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Constraints For Collective Action In Bulgaria'S Irrigation Sector

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  • Theesfeld, Insa

Abstract

Water for irrigation and irrigation infrastructure are both common pool resources, due to their low excludability and high rivalry. The wellknown common pool resource dilemma is often the consequence. Collective action may be a way how societies can overcome this dilemma. First results from a three-month empirical field study in Bulgaria are presented trying to explain how actor groups characteristics, such as lack of trust between community members and effective institutional settings at the local level, such as information asymmetry, limited sanctioning and enforcement mechanisms and almost no monitoring mechanisms provide conditions under which opportunistic behaviour dominates. The effective rules-in-use in local communities are presented. The simplest example is watering crops without paying the water price. Individuals will use their power to maintain their opportunistic strategies and, consequently, they will not agree to any rule change. Moreover, the actors` attitude towards collective action is very pessimistic. This has a crucial impact on the evolving of credible commitment which is one prerequisite for collective action. The effects on water management can be severe and the common pool resource dilemma situation may continue. This article questions if there are additional influencing variables inherited from the transformation process that will have an impact on the institutional change and constrain the emergence of collective action solutions. The discussion is based on empirical material from Varbiza village in the south of Bulgaria.

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Bibliographic Info

Paper provided by CEESA: Central and Eastern European Sustainable Agriculture International Research Project in its series Discussion Papers with number 18891.

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Date of creation: 2001
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Handle: RePEc:ags:ceesdp:18891

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Related research

Keywords: Crop Production/Industries;

References

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  1. Daniel Bromley, 1992. "The commons, common property, and environmental policy," Environmental & Resource Economics, European Association of Environmental and Resource Economists, vol. 2(1), pages 1-17, January.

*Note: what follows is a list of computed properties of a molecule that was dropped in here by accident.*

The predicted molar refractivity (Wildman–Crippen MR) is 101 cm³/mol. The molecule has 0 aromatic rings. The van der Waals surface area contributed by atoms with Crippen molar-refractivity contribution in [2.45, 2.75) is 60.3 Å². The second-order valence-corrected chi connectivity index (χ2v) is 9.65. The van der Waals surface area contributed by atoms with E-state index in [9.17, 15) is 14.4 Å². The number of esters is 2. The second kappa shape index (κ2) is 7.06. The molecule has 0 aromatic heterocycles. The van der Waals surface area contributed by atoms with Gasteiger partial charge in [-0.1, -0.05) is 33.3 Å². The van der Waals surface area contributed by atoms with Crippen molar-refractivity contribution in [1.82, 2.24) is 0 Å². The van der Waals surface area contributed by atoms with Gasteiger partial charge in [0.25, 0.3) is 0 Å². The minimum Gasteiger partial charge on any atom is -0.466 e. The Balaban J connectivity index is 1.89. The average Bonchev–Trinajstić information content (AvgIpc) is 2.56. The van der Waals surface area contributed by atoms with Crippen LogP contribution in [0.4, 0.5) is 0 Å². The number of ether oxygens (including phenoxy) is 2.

2. Robert H. Bates & Steven A. Block & Ghada Fayad & Anke Hoeffler, 2013. "The New Institutionalism and Africa," Journal of African Economies, Centre for the Study of African Economies (CSAE), vol. 22(4), pages 499-522, August.
  3. Dalhuisen, Jasper & Groot, Henri de & Nijkamp, Peter, 1999. "The economics of water : a survey of issues," Serie Research Memoranda 0036, VU University Amsterdam, Faculty of Economics, Business Administration and Econometrics.
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Cited by:
  1. Penov, Ivan, 2002. "The Use of Irrigation Water During Transition in Bulgaria's Plovdiv Region," Discussion Papers 18881, CEESA: Central and Eastern European Sustainable Agriculture International Research Project.
  2. Penov, Ivan & Theesfeld, Insa & Gatzweiler, Franz W., 2003. "Irrigation and Water Regulation Systems in Transition: The Case of Bulgaria in Comparison with Latvia, East Germany and Romania," CEESA\FAO Series 18900, CEESA: Central and Eastern European Sustainable Agriculture International Research Project.
  3. Theesfeld, Insa & Boevksy, Ivan, 2003. "A Breach of Tradition During Socialism - The Case of Water Syndicates in Bulgaria," Discussion Papers 18899, CEESA: Central and Eastern European Sustainable Agriculture International Research Project.
  4. Gatzweiler, Franz W. & Hagedorn, Konrad & Zellei, Anett & Lowe, Philip & Sumelius, John & Backman, Stefan & Tanic, Stjepan, 2003. "Synopsis of the Central and Eastern European Sustainable Agriculture Project (CEESA)," CEESA\FAO Series 18901, CEESA: Central and Eastern European Sustainable Agriculture International Research Project.
  5. Schleyer, Christian, 2002. "Economic and Ecological Transformation Processes in East German Water Management Regimes: The Role of Property Rights and Governance Structures," Discussion Papers 18890, CEESA: Central and Eastern European Sustainable Agriculture International Research Project.

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